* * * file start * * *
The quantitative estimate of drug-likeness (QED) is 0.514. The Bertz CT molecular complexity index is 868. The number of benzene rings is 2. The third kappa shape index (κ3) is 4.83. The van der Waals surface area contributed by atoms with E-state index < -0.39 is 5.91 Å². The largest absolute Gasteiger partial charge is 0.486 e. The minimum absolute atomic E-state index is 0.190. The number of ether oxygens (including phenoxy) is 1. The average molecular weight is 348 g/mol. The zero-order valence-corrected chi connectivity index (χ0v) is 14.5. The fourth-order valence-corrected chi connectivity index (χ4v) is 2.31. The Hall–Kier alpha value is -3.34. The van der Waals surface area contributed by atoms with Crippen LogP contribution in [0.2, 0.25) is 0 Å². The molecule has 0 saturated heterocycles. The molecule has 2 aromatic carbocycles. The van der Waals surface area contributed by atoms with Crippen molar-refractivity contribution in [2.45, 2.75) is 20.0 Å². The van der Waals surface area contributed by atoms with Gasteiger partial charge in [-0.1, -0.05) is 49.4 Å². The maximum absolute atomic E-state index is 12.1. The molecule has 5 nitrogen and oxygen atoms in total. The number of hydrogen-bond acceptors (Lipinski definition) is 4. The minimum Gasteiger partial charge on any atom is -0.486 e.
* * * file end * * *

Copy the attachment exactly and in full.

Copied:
The quantitative estimate of drug-likeness (QED) is 0.514. The Bertz CT molecular complexity index is 868. The number of benzene rings is 2. The third kappa shape index (κ3) is 4.83. The van der Waals surface area contributed by atoms with E-state index < -0.39 is 5.91 Å². The largest absolute Gasteiger partial charge is 0.486 e. The minimum absolute atomic E-state index is 0.190. The number of ether oxygens (including phenoxy) is 1. The average molecular weight is 348 g/mol. The zero-order valence-corrected chi connectivity index (χ0v) is 14.5. The fourth-order valence-corrected chi connectivity index (χ4v) is 2.31. The Hall–Kier alpha value is -3.34. The van der Waals surface area contributed by atoms with Crippen LogP contribution in [0.2, 0.25) is 0 Å². The molecule has 0 saturated heterocycles. The molecule has 2 aromatic carbocycles. The van der Waals surface area contributed by atoms with Crippen molar-refractivity contribution in [2.45, 2.75) is 20.0 Å². The van der Waals surface area contributed by atoms with Gasteiger partial charge in [-0.1, -0.05) is 49.4 Å². The maximum absolute atomic E-state index is 12.1. The molecule has 5 nitrogen and oxygen atoms in total. The number of hydrogen-bond acceptors (Lipinski definition) is 4. The minimum Gasteiger partial charge on any atom is -0.486 e.